Re: Musette or no musette?



sduray@xxxxxxxxx wrote:
Dear Friends,

I am planning to have my Giulietti Chromatic Super CBA (C-system, LMMM,
original owner 1986) overhauled next year...All of the reeds on the
treble side pulled, cleaned, retuned, new leathers, etc. Because of
this, I have the option to switch from "dry" to musette tuning.

Hi, Steven,

This is the first time I've heard of an LMMM accordion that was "dry"
tuned. I guess we learn something every day! So, I take it you are
saying your 3 M reeds are all tuned to the same pitch, A440 or whatever
it is. Why would Giulietti have tuned all 3 M reeds to the same pitch?
I'd be interested in knowing whether your 3 M reeds are beatless when
played together. I would think that tuning 3 reed sets to a zero pitch
variation would be a formidable task.

I enjoy playing French valses and mazurkas, and thought that this might
be the time to have musette tuning put on my CBA.

Believe it or not, this option has me seized in indecision.

I always have played a dry accordion, and, strange as it may seem, I
feel as if I am "selling out" in having my CBA tuned to musette. Have
any of you had this problem?

Not me. I played an LMH for years and always wondered why I liked the
sound of the accordions in the movies (think French cafe music) better
than I liked how my accordion sounded. I had to learn about "musette"
tuning in order to understand what was really going on.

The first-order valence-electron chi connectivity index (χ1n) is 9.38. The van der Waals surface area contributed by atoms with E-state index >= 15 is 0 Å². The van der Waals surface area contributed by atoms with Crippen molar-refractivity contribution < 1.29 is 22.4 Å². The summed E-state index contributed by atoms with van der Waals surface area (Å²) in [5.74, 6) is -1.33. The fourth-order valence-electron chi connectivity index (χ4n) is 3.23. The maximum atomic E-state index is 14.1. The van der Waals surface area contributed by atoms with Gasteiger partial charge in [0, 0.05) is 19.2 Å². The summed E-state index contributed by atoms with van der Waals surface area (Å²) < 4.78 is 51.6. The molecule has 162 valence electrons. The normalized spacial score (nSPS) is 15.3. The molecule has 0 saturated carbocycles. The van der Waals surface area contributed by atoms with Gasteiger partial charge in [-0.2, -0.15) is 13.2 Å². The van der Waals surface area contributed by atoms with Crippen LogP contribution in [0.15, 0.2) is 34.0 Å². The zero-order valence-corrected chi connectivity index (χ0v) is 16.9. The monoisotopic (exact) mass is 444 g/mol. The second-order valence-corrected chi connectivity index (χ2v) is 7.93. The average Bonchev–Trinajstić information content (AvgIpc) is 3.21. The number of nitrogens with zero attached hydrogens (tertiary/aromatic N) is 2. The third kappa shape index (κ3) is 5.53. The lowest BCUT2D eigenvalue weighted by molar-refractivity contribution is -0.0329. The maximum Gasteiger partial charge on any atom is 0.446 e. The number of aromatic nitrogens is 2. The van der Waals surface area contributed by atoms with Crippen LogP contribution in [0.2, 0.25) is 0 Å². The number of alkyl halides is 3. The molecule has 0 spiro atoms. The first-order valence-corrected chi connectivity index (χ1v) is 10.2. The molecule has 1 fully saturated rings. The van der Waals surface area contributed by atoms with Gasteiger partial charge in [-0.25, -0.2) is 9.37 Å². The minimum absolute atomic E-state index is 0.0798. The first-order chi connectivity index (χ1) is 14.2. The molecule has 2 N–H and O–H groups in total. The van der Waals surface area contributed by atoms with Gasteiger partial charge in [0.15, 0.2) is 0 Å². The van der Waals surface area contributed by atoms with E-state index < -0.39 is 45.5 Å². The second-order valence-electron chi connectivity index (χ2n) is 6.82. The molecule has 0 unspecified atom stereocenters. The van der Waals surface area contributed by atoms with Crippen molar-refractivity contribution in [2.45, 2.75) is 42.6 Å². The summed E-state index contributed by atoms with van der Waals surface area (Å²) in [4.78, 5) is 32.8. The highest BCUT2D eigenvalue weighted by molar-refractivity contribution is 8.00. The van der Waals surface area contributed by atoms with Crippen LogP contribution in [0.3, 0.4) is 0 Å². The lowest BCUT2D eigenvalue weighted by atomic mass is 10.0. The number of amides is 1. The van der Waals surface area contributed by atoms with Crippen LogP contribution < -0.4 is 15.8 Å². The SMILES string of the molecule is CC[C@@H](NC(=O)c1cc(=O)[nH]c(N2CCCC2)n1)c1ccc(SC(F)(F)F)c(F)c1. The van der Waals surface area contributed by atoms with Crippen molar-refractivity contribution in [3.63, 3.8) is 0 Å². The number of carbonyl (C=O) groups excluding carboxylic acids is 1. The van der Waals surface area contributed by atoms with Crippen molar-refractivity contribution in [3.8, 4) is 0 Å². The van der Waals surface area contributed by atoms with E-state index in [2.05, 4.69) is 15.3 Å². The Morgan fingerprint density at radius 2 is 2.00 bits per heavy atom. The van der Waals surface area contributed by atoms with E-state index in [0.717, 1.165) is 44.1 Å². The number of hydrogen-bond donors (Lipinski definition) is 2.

Since I am on the topic of musette, I have a few questions. As I
understand it, for a two reed setup, one set of reeds is usually
detuned to a lower frequency.

My understanding is just the opposite...for a two reed setup, one set
is tuned "on pitch" while the second set is tuned "sharp" not "flat."
However, since there are no "rules" in the world of accordions, you
could certainly be right. It's just that my experience is different
from yours.

French musette typically uses three
sets: one set detuned at a lower frequency, one set detuned at a higher
frequency, and one set at "A 440."

Yes, I believe this is the "typical" setup, although I have heard of a
MMM tuning setup where one reed was on-pitch, one reed was a little
sharp (say 5 cents), and the third reed was sharper yet (say 15 cents).
As I said above, I don't think there are any "rules."

The other thing to mention is that the "on-pitch" set might be at A440,
but also might be at something else. It is very common to see
accordions pitched at A441 or A442.

1. What do two-reeds sound like with the musette set detuned to a
higher frequency?

This is a very common setup (MM+), usually called the "Violin" switch.
On my accordion, which is a musette-tuned LMMM, this setup is one of my
favorites. I think of it as a very mellow, sweet sound. Of course,
the sound will vary depending on the tuning. The M+ reed could be
tuned all the way from +3 or so, to say +15 or so. The degree of
"wetness" would be up to you.

2. What do a three-reeds sound like with a single set of reeds
detuned to a higher frequency?

Are you referring to the 3 M reeds? I have never heard of an MMM+
setup, though I'm sure that could be done. I have no idea what it
would sound like, but I suspect it would be a "sweet" sound,
nonetheless.

Steven, I believe a "typical" LMMM box would be set up with the L reeds
and one set of M reeds on-pitch (A440 or whatever), then one of the M
reeds would be tuned flat (M-), and the third set of M reeds would be
tuned sharp (M+). With such a setup, you would still have 3 "dry"
switches, L, M, and LM.

Hope this helps,

Tom.

Thank you and with kindest regards,

Steven

.



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